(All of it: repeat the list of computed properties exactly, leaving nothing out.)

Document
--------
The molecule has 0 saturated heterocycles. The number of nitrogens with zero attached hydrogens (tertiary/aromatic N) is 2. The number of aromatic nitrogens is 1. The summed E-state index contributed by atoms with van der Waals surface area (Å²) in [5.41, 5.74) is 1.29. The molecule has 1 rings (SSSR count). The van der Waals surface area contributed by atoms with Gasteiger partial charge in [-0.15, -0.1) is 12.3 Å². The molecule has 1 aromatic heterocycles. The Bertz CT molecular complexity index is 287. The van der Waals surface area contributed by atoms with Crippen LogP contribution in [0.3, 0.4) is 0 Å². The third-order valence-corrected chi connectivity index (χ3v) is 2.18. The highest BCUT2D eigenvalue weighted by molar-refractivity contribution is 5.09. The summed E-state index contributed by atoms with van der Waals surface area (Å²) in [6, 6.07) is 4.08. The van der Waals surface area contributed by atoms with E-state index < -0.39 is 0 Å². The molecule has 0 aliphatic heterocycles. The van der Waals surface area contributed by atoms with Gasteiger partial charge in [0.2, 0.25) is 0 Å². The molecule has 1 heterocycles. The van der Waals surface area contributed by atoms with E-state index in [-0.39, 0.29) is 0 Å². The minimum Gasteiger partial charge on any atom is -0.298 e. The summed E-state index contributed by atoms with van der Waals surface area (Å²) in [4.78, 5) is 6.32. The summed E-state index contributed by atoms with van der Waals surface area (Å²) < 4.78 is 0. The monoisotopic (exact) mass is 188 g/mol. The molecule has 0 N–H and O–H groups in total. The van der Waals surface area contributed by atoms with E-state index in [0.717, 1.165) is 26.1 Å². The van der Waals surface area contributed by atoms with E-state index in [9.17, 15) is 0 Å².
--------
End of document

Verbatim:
The molecule has 0 saturated heterocycles. The number of nitrogens with zero attached hydrogens (tertiary/aromatic N) is 2. The number of aromatic nitrogens is 1. The summed E-state index contributed by atoms with van der Waals surface area (Å²) in [5.41, 5.74) is 1.29. The molecule has 1 rings (SSSR count). The van der Waals surface area contributed by atoms with Gasteiger partial charge in [-0.15, -0.1) is 12.3 Å². The molecule has 1 aromatic heterocycles. The Bertz CT molecular complexity index is 287. The van der Waals surface area contributed by atoms with Crippen LogP contribution in [0.3, 0.4) is 0 Å². The third-order valence-corrected chi connectivity index (χ3v) is 2.18. The highest BCUT2D eigenvalue weighted by molar-refractivity contribution is 5.09. The summed E-state index contributed by atoms with van der Waals surface area (Å²) in [6, 6.07) is 4.08. The van der Waals surface area contributed by atoms with E-state index < -0.39 is 0 Å². The molecule has 0 aliphatic heterocycles. The van der Waals surface area contributed by atoms with Gasteiger partial charge in [0.2, 0.25) is 0 Å². The molecule has 1 heterocycles. The van der Waals surface area contributed by atoms with E-state index in [-0.39, 0.29) is 0 Å². The minimum Gasteiger partial charge on any atom is -0.298 e. The summed E-state index contributed by atoms with van der Waals surface area (Å²) in [4.78, 5) is 6.32. The summed E-state index contributed by atoms with van der Waals surface area (Å²) < 4.78 is 0. The monoisotopic (exact) mass is 188 g/mol. The molecule has 0 N–H and O–H groups in total. The van der Waals surface area contributed by atoms with E-state index in [0.717, 1.165) is 26.1 Å². The van der Waals surface area contributed by atoms with E-state index in [9.17, 15) is 0 Å².